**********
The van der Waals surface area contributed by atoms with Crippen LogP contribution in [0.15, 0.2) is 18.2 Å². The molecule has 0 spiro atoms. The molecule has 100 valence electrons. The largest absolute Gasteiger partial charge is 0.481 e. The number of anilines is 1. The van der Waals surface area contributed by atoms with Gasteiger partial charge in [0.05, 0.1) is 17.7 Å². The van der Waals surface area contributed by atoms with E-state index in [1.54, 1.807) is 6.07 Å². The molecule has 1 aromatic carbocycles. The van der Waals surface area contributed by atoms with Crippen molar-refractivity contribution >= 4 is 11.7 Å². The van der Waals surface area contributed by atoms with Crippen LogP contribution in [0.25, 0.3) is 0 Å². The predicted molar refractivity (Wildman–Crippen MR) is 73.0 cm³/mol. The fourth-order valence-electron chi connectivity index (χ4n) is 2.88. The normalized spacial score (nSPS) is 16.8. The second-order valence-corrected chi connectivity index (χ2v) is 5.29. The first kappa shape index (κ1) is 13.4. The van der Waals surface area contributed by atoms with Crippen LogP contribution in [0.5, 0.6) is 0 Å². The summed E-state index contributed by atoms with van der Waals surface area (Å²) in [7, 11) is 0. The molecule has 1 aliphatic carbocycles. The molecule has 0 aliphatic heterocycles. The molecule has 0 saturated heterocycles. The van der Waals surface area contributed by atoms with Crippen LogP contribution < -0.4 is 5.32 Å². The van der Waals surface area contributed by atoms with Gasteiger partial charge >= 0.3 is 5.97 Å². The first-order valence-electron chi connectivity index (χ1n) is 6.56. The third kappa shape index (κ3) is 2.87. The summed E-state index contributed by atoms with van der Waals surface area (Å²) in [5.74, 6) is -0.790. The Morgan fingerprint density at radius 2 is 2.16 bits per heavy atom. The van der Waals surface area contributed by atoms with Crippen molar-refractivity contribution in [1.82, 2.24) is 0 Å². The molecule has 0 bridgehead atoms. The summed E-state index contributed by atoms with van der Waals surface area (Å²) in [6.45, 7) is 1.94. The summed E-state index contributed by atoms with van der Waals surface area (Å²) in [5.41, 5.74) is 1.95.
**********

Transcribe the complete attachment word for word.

The van der Waals surface area contributed by atoms with Crippen LogP contribution in [0.15, 0.2) is 18.2 Å². The molecule has 0 spiro atoms. The molecule has 100 valence electrons. The largest absolute Gasteiger partial charge is 0.481 e. The number of anilines is 1. The van der Waals surface area contributed by atoms with Gasteiger partial charge in [0.05, 0.1) is 17.7 Å². The van der Waals surface area contributed by atoms with E-state index in [1.54, 1.807) is 6.07 Å². The molecule has 1 aromatic carbocycles. The van der Waals surface area contributed by atoms with Crippen molar-refractivity contribution >= 4 is 11.7 Å². The van der Waals surface area contributed by atoms with Crippen LogP contribution in [0.25, 0.3) is 0 Å². The predicted molar refractivity (Wildman–Crippen MR) is 73.0 cm³/mol. The fourth-order valence-electron chi connectivity index (χ4n) is 2.88. The normalized spacial score (nSPS) is 16.8. The second-order valence-corrected chi connectivity index (χ2v) is 5.29. The first kappa shape index (κ1) is 13.4. The van der Waals surface area contributed by atoms with Crippen LogP contribution in [0.5, 0.6) is 0 Å². The summed E-state index contributed by atoms with van der Waals surface area (Å²) in [7, 11) is 0. The molecule has 1 aliphatic carbocycles. The molecule has 0 aliphatic heterocycles. The molecule has 0 saturated heterocycles. The van der Waals surface area contributed by atoms with Crippen LogP contribution < -0.4 is 5.32 Å². The van der Waals surface area contributed by atoms with Gasteiger partial charge >= 0.3 is 5.97 Å². The first-order valence-electron chi connectivity index (χ1n) is 6.56. The third kappa shape index (κ3) is 2.87. The summed E-state index contributed by atoms with van der Waals surface area (Å²) in [5.74, 6) is -0.790. The Morgan fingerprint density at radius 2 is 2.16 bits per heavy atom. The van der Waals surface area contributed by atoms with Crippen molar-refractivity contribution in [1.82, 2.24) is 0 Å². The molecule has 0 bridgehead atoms. The summed E-state index contributed by atoms with van der Waals surface area (Å²) in [6.45, 7) is 1.94. The summed E-state index contributed by atoms with van der Waals surface area (Å²) in [5.41, 5.74) is 1.95.